Pressure growing for Scotland to join other nations in ban on sex trade

image-20150608-8700-1qedfbaBy Anni Donaldson

A form of violence against women or a legitimate career choice? That’s roughly where the two sides stand on the debate over what we should do about prostitution. Voices from the violence camp have just become louder in Scotland thanks to the launch of the End Prostitution Now campaign, which is backed by various civic organisations.

It is pushing for the buying of sex to be banned north of the border, along with decriminalising prostitution and introducing support services to help people leave the trade behind. The campaign argues that sexual exploitation cannot be addressed without challenging the root causes: gender inequality and men’s demand to buy sexual access to women.

Among its supporters is Rhoda Grant, the Labour MSP for the Scottish Highlands and Islands, who is pushing for an amendment banning the buying of sex to be added to the human trafficking bill currently making its way through the Scottish parliament. Grant recently spoke at an event in Belfast to mark the passing of a similar law in Northern Ireland. She praised Northern Ireland for joining the countries, “sending out a clear message that people should not be bought. Prostitution is a form of violence against women which should not be tolerated”.

Regulation or removal?

There are two distinct approaches to prostitution internationally. There are those who wish to challenge, criminalise and eventually eliminate “demand” and those who support safe and continuing “supply”. In countries persuaded by the latter camp, prostitution is legal or has limited legality, including Germany, New Zealand, Spain and some counties in Nevada in the United States (where otherwise it is illegal).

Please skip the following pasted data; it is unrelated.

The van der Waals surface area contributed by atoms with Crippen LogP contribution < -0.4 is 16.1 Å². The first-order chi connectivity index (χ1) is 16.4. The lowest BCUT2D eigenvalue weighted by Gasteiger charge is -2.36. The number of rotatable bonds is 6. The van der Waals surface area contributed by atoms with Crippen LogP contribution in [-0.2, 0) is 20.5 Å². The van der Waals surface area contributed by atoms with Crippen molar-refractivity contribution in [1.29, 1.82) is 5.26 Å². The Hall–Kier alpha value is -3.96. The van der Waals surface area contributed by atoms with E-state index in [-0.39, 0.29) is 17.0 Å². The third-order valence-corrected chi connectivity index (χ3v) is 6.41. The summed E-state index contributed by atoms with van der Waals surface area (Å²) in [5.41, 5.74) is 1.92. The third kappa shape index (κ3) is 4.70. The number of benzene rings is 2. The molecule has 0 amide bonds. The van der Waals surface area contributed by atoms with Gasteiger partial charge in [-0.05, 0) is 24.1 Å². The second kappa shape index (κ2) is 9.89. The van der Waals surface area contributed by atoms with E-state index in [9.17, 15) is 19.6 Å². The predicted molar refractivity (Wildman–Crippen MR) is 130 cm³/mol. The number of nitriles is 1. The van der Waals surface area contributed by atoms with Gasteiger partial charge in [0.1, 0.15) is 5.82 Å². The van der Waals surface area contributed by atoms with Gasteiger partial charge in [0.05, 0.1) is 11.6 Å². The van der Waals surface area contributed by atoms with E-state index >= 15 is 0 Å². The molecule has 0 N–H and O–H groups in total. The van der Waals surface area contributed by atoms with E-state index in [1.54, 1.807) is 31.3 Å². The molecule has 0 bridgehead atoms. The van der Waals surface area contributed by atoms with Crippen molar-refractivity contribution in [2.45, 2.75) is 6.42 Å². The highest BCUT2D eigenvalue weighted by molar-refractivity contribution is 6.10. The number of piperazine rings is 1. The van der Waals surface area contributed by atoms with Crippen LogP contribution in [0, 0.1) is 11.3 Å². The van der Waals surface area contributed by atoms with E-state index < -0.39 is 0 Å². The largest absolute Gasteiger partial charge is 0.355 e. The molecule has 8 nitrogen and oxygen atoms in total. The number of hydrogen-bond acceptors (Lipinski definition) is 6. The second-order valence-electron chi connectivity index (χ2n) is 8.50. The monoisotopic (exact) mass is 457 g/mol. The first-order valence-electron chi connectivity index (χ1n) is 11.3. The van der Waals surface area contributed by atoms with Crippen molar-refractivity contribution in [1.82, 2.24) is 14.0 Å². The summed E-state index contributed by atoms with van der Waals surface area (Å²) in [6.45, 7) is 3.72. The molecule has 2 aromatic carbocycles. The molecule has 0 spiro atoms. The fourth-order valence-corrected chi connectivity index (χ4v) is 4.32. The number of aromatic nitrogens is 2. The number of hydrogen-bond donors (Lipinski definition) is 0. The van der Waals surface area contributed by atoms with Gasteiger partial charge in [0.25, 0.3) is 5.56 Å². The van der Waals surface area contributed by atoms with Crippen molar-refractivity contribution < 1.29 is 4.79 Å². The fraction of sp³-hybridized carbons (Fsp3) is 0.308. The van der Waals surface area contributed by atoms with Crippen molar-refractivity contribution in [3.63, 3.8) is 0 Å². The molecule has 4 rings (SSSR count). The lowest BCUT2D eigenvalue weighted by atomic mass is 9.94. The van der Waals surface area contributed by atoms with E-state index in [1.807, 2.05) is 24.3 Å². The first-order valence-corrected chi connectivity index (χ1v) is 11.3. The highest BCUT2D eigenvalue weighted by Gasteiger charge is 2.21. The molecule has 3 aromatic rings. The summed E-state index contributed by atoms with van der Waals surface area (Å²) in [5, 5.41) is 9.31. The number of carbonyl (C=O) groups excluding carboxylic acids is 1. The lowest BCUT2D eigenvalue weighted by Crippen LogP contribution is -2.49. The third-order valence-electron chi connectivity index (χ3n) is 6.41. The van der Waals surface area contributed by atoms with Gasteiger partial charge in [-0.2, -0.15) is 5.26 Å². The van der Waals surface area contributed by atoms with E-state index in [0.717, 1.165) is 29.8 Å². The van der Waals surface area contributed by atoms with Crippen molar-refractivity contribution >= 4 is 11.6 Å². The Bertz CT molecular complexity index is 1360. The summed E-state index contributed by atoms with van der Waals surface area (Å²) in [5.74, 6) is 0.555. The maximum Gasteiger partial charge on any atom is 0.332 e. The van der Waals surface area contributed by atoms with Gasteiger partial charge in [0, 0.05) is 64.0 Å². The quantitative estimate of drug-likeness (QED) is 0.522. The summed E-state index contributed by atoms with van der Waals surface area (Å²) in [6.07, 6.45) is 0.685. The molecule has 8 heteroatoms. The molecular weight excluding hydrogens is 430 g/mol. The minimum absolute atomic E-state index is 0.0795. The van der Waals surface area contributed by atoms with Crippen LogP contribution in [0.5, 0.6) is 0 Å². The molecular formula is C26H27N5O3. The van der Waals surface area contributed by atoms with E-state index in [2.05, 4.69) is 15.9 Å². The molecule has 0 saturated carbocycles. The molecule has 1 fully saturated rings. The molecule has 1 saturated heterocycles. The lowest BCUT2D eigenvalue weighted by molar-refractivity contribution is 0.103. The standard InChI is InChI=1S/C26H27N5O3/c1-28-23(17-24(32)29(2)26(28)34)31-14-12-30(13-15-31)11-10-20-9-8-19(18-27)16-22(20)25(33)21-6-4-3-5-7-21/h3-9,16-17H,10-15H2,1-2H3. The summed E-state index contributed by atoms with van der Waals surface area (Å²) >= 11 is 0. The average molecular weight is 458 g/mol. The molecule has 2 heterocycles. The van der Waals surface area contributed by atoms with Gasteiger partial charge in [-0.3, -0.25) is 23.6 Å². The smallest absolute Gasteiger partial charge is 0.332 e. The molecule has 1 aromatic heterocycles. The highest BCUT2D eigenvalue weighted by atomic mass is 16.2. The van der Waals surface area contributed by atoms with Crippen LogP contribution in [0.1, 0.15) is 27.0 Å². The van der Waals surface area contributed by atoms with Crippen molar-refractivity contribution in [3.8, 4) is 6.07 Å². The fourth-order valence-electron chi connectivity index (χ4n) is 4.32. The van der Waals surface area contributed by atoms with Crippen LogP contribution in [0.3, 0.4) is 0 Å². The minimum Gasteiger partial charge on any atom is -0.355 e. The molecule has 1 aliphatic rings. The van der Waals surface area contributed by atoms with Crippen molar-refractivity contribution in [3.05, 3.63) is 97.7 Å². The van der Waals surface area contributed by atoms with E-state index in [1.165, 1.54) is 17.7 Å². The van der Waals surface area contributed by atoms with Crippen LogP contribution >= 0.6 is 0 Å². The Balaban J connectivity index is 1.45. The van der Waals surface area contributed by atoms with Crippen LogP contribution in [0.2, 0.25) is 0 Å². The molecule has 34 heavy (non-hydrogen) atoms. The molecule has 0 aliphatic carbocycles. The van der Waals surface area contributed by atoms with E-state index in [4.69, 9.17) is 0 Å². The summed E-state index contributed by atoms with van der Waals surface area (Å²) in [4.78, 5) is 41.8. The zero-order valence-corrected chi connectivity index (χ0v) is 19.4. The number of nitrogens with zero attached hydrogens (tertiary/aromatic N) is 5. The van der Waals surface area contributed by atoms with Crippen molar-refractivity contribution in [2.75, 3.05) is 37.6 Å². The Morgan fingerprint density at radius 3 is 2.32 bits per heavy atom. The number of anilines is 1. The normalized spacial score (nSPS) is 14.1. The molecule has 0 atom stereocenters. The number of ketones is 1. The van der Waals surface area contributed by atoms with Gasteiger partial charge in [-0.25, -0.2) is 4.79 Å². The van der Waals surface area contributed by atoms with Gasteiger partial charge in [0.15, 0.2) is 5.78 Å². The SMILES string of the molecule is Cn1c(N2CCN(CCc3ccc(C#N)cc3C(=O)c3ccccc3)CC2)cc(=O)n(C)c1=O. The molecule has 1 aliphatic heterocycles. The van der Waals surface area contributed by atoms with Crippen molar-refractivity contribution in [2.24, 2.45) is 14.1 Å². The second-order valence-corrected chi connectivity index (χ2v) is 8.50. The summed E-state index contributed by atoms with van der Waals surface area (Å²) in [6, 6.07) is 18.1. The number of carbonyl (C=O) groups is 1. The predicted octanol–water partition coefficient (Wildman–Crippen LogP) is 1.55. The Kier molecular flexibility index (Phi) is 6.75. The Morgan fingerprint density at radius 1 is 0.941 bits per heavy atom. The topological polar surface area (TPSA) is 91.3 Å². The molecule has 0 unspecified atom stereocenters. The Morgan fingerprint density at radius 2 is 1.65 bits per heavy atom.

Advocates for this approach say that prostitution is happening anyway, it is a legitimate career choice for women who enjoy sex and should be classified as “work”, with trade unions to protect the interests of its “workers”. Individual prostitutes and owners and managers of brothels are regulated in the countries that have gone down this route. Health and safety checks are made on the women and the establishments and business often booms.

The new Scottish campaign makes the opposite argument, arguing that for the safety of those involved and women in general, there is no room for libertarianism – and no truth in “realist” arguments that it will keep happening regardless. Since Sweden became the first country in the world in 1999 to criminalise buying sex, it has been followed not only by Northern Ireland but also by Norway (2008), Iceland (2009) and France (2013). We are also seeing a growing volume of debate in the likes of England, Wales and Ireland for a similar direction.

There is evidence of positive results. Sweden has reported there has been a shift in attitudes for the better, a decline in the number of men buying sex and a reduced market for traffickers. There are also positive reports from Norway, though Iceland admittedly appears mixed and you can read a more critical summary of the Swedish experience here.

Harm not work

When people refer to the “oldest profession”, I would more accurately describe it as one of the world’s oldest cultural practices. It exploits women in a marketplace for access to their bodies and maintains their second-class status. Most women involved in prostitution are among the poorest and most vulnerable in any community. Substance misuse is common and many have previously experienced childhood, sexual or domestic abuse. The United Nations and Council of Europe both say that prostitution, as a form of violence against women, is a function of gender inequality.

The single most harmful aspect is to have to repeatedly endure unwanted sex. In a recent Channel 4 programme Strippers, about women working in lap dancing and pole dancing clubs in Scotland, many commented on having to shut off emotionally to get through their evening and some remarked that it had changed their personality altogether. This can create long-term psychological damage and lead to drug and alcohol abuse in order for sex workers to be able to detach emotionally. Substance use often rapidly escalates Calling prostitution “work” doesn’t make it any less harmful.

The attitudes of the “punters” rating the performances of prostitutes on websites often display deeply disturbing attitudes towards them, as last year’s Invisible Men exhibition in Glasgow revealed. Little wonder that sex workers regularly experience extreme physical and sexual violence. And from the back streets of Victorian London to the modern streets of Norwich and Glasgow, many have been murdered.